Miami has long been home to renowned festivals such as Art Basel and Ultra, and with the success of newer ones like III Points, the city has reached a fever pitch. That's all good for the community-at-large, but Iyanna James-Stephenson, better known as Iyanna the Model, has identified a recurring problem: a lack of homegrown talent in lineups.
"The Overtown Music Festival had big names, and... the people who were there performing were big names like Keyshia Cole and CeeLo Green," she says. "[But] they were still people from different places that [organizers] would bring in to bring in the art and the music."
She set out to remedy this outsourcing of talent by creating her own festival spotlighting local artists and musicians as well as the historic contributions of Overtown's creatives. The result is Sunshine and Soul, an art, music, and soul food festival presenting local singers, painters, dancers, spoken-word artists, live painting performances, and even a fashion show. The festival's visual artists will double as food vendors, with Hannasthazia's Vegan Soul Food and Bust It Down Grill confirmed as participants. (To participate as a food vendor, email James-Stephenson at firstname.lastname@example.org.)
James-Stephenson describes the festival vibe as "woke, spiritually conscious, and centered around feeling good and soulful." Unlike festivals that mainly aim to rack up attendees' bar tabs, Sunshine and Soul will try to provide a more enriching experience. Participants will begin the day with yoga and guided breathing led by instructors from Infinite Vibe Studios. James-Stephenson selected three DJs: G. Brown, who will spin a set of global dance music; Zoodid Lion, a roots reggae devotee; and Evan Woodson, whose set will highlight musical contributions from artists of the African diaspora such as Nat King Cole and Louis Armstrong (who played Overtown and Miami Beach in their heyday).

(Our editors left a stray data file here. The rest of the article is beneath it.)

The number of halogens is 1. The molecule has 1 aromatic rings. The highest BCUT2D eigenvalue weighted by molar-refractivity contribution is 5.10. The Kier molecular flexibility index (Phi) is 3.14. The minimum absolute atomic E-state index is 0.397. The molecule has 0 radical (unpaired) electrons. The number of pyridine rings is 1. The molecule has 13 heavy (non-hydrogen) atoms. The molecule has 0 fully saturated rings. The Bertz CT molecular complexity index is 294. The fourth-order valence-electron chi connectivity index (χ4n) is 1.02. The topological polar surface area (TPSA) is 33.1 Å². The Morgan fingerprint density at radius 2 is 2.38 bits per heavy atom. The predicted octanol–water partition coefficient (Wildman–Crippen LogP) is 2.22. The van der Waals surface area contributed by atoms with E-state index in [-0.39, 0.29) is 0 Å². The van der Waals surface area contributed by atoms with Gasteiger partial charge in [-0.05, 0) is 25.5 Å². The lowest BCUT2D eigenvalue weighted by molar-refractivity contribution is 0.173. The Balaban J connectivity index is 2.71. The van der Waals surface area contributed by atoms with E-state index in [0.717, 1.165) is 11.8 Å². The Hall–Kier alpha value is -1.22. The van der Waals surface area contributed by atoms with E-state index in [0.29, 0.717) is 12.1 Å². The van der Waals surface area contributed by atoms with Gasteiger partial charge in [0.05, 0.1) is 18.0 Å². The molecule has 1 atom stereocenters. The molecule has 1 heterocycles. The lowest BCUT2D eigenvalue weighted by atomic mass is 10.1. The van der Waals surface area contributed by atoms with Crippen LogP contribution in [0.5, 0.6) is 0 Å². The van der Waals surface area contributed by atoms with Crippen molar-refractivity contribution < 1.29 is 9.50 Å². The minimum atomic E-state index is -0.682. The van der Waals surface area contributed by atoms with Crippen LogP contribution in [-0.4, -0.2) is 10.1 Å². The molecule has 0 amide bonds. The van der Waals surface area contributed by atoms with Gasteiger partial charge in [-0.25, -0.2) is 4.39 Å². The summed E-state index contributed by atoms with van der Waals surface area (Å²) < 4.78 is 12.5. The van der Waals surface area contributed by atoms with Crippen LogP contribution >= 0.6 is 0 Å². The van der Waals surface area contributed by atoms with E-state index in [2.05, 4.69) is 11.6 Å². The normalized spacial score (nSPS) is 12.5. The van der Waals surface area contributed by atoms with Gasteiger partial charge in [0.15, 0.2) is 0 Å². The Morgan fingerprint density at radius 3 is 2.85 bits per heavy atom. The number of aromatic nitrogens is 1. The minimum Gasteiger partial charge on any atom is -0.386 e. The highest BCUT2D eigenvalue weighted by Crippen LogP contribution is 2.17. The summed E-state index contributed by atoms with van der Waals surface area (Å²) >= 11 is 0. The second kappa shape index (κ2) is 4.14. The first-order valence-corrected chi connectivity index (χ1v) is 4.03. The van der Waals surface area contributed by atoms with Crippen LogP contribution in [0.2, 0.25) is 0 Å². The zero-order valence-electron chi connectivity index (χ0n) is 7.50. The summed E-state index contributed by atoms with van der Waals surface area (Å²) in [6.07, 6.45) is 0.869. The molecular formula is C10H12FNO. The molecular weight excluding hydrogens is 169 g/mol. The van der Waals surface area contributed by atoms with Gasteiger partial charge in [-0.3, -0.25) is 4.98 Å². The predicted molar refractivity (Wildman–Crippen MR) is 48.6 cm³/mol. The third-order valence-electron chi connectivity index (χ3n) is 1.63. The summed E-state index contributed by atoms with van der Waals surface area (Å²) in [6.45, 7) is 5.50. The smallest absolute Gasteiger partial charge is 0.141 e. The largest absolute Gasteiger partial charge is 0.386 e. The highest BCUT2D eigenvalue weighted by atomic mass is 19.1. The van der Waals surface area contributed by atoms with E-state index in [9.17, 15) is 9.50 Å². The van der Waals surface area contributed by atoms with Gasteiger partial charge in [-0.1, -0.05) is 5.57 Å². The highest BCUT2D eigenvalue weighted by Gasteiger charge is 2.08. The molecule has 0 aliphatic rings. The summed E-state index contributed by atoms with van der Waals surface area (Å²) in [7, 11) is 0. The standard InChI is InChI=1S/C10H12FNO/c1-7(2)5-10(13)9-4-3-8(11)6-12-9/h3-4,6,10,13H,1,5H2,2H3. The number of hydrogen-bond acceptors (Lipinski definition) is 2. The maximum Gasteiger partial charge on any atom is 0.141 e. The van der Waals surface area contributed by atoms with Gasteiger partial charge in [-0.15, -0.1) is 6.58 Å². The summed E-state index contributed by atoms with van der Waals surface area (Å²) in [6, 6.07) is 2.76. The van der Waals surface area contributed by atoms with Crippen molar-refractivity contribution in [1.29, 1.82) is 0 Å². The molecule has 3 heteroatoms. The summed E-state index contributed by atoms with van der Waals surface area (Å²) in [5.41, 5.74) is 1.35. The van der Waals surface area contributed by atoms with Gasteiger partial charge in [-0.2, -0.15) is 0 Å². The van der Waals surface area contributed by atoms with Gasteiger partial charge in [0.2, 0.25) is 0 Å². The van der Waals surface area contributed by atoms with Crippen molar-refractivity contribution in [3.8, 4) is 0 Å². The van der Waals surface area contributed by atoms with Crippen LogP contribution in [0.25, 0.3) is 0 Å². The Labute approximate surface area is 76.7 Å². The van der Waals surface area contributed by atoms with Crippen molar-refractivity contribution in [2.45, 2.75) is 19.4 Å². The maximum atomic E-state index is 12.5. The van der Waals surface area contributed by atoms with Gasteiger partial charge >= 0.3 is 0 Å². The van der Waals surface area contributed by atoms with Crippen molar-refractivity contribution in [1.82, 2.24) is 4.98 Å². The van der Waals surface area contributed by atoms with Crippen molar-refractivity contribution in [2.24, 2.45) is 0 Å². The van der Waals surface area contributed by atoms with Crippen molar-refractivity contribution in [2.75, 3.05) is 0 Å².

Admission to Sunshine and Soul is free to all, but Overtown residents will be eligible to win festival artists' paintings in raffles every two hours. The raffles are a conscious effort to keep the art in the community. James-Stephenson believes they provide an opportunity for "a literal integration of the inner city and the art, because someone from Overtown can take this art piece home in celebration."
James-Stephenson cites venues such as the historic Lyric Theatre and the newly renovated Overtown Performing Arts Center as testaments to Overtown's historic and continued commitment to the arts. But she nevertheless believes the neighborhood remains separated from the recent arts boom in adjacent Miami neighborhoods.
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"The larger art community and Wynwood and the arts district, they don't necessarily do a lot of stuff in Overtown, and even though they're so close geographically, they're still very far detached," she says. "That was the idea... not to just bring out what they don't have [in common], but to highlight things that they do [share], that they always have had and that might have been lost or just ignored."
James-Stephenson hopes to make Sunshine and Soul an annual tradition. And she plans to shine a spotlight on the local artists and history of neighborhoods such as Little Haiti and Little Havana in the near future.